Quickest Flows Over Time

Lisa Fleischer, Martin Skutella
<span title="">2007</span> <i title="Society for Industrial &amp; Applied Mathematics (SIAM)"> <a target="_blank" rel="noopener" href="https://fatcat.wiki/container/7dys7zoberdktmxyjciuy5bnse" style="color: black;">SIAM journal on computing (Print)</a> </i> &nbsp;
Flows over time (also called dynamic flows) generalize standard network flows by introducing an element of time. They naturally model problems where travel and transmission are not instantaneous. Traditionally, flows over time are solved in time-expanded networks that contain one copy of the original network for each discrete time step. While this method makes available the whole algorithmic toolbox developed for static flows, its main and often fatal drawback is the enormous size of the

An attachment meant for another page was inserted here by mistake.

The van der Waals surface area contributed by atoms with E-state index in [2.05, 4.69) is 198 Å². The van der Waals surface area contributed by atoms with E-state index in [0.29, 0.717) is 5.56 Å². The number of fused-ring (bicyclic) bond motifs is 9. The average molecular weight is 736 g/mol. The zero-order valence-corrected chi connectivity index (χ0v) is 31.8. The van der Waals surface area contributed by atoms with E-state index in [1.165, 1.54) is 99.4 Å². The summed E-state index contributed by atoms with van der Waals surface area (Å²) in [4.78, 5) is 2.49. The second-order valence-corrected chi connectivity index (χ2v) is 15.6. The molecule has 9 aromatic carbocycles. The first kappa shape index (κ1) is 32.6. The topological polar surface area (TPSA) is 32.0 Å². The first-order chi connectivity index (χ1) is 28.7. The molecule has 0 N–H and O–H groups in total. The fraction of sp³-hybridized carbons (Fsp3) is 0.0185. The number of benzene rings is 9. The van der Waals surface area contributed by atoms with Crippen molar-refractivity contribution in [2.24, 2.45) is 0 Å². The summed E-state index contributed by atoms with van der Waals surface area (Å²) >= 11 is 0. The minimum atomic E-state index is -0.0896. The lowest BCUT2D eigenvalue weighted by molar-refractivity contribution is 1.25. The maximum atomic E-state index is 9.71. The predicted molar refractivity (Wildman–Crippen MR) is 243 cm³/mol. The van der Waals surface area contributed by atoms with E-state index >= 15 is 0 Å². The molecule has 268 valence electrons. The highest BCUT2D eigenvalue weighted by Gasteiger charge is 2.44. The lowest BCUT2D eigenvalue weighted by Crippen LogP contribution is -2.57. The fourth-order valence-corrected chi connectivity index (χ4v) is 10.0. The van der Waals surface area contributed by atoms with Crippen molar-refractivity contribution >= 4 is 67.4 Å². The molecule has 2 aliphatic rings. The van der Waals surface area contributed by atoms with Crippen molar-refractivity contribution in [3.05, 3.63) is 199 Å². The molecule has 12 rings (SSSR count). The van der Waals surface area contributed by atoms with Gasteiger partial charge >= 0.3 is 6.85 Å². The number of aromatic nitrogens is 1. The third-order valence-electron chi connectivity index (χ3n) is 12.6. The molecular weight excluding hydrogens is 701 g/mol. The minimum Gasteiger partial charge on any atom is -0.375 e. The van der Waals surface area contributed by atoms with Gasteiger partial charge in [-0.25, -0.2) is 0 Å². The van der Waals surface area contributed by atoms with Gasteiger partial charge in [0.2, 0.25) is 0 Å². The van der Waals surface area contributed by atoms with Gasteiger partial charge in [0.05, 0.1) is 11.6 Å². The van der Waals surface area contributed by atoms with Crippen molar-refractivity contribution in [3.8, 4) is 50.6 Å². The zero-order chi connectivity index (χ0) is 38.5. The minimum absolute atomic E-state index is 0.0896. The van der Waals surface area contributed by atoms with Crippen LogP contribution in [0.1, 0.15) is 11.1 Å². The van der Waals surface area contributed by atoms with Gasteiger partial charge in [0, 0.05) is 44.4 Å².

more &raquo; ... panded network. We present several approaches for coping with this difficulty. First, inspired by the work of Ford and Fulkerson on maximal s-t-flows over time (or "maximal dynamic s-t-flows"), we show that static length-bounded flows lead to provably good multicommodity flows over time. Second, we investigate "condensed" time-expanded networks which rely on a rougher discretization of time. We prove that a solution of arbitrary precision can be computed in polynomial time through an appropriate discretization leading to a condensed time-expanded network of polynomial size. In particular, our approach yields fully polynomial-time approximation schemes for the NP-hard quickest min-cost and multicommodity flow problems. For single commodity problems, we show that storage of flow at intermediate nodes is unnecessary, and our approximation schemes do not use any. Key words. network flows, flows over time, dynamic flows, quickest flows, earliest arrival flows, approximation algorithms AMS subject classifications. 90B06, 90B10, 90B20, 90C27, 90C35, 90C59, 68Q25, 68W25 SK 58/4-1 and SK 58/5-3. 1 Earlier work on this topic referred to the problems as dynamic flow problems. Recently the term dynamic has been used in many algorithmic settings to refer to problems with input data that arrives online or changes over time, and the goal of the algorithms described is to modify the current solution quickly to handle the slightly modified input. For the problem of dynamic flows, the input data is available at the start. The solution to the problem involves describing how the optimal flow changes over time. For these reasons, we use the term "flows over time" instead of "dynamic flows" to refer to these problems.
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